- Posted on May 10, 2023
Writefull, a tool that offers AI-based language feedback, is offering a 10% discount on Writefull Premium to Overleaf users for a limited time
- Posted by Gareth on December 6, 2022
Guest blog post by Gareth Bilaney, co-founder of CiteDrive, a cloud-based platform for managing references and citations.
It's been a long while since the last Overleaf guest blog post about CiteDrive, and based on your comments, we've been busy upgrading the platform and rewriting the whole application. Now we’re pleased to announce the release of CiteDrive 3.0!
- Posted by Suzanne and Stefan on May 31, 2022
Guest blog post by Suzanne O'Regan and Stefan Washietl from Paperpile, a cloud-based reference manager.
Wondering how to quickly create a bibliography for an Overleaf project? Try Paperpile.
Paperpile is a cloud-based reference manager that allows you to find, collect, and organize your papers right in your browser. Paperpile can generate, import, and export BibTeX (
Paperpile’s new Overleaf integration simplifies the writing workflow for Overleaf and Paperpile users. This highly requested feature, from users of both platforms, allows you to link reference libraries, folders, and labels in Paperpile with Overleaf projects.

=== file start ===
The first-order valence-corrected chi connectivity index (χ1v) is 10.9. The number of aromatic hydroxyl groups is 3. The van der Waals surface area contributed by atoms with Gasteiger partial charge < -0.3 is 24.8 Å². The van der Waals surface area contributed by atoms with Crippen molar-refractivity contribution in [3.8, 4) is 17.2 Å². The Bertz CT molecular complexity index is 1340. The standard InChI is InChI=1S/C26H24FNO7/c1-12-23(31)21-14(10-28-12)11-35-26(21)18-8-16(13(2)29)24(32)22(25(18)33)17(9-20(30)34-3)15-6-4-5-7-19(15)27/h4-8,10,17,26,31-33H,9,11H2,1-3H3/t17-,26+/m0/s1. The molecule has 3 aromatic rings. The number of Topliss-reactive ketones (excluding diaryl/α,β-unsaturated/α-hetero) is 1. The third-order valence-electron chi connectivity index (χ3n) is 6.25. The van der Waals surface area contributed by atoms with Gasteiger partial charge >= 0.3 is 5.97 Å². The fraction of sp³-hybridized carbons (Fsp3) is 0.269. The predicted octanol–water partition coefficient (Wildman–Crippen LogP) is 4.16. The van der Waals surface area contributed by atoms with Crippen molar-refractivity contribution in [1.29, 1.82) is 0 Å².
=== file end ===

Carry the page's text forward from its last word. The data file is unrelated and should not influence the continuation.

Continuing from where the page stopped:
- Posted by Gareth on January 5, 2022
CiteDrive—Easy Reference Management for Overleaf is a guest blog post by Gareth Bilaney, co-founder of CiteDrive, a cloud-based platform for managing references and citations in native BibTeX format. In this post Gareth uses several video clips to explain how CiteDrive can be used with your Overleaf projects.
This aricle was was first published on October 12, 2021 and updated on January 5, 2022 to include new CiteDrive features.
- Posted by Joseph on March 15, 2021
This is a guest blog post by Joseph Wright, creator of the learnlatex.org site. Joseph is also author of the Some TeX Developments blog, member of the LaTeX Project and active contributor on TeX StackExchange.
LaTeX is a great system for producing technical documents, but as it is not a word processor, there is an entry barrier. In many ways, learning LaTeX is like learning a 'real' programming language: we have input ('code') and run ('compile') to get output. It's not surprising, therefore, that we might look at how people learn those 'real' programming languages and want to provide similar tools. A quick search will show that while books remain important resources, interactive web-based training is the first contact many users have with a whole range of programming tools. The learnlatex.org project was born out of the desire to provide the same easy-to-access approach for LaTeX beginners.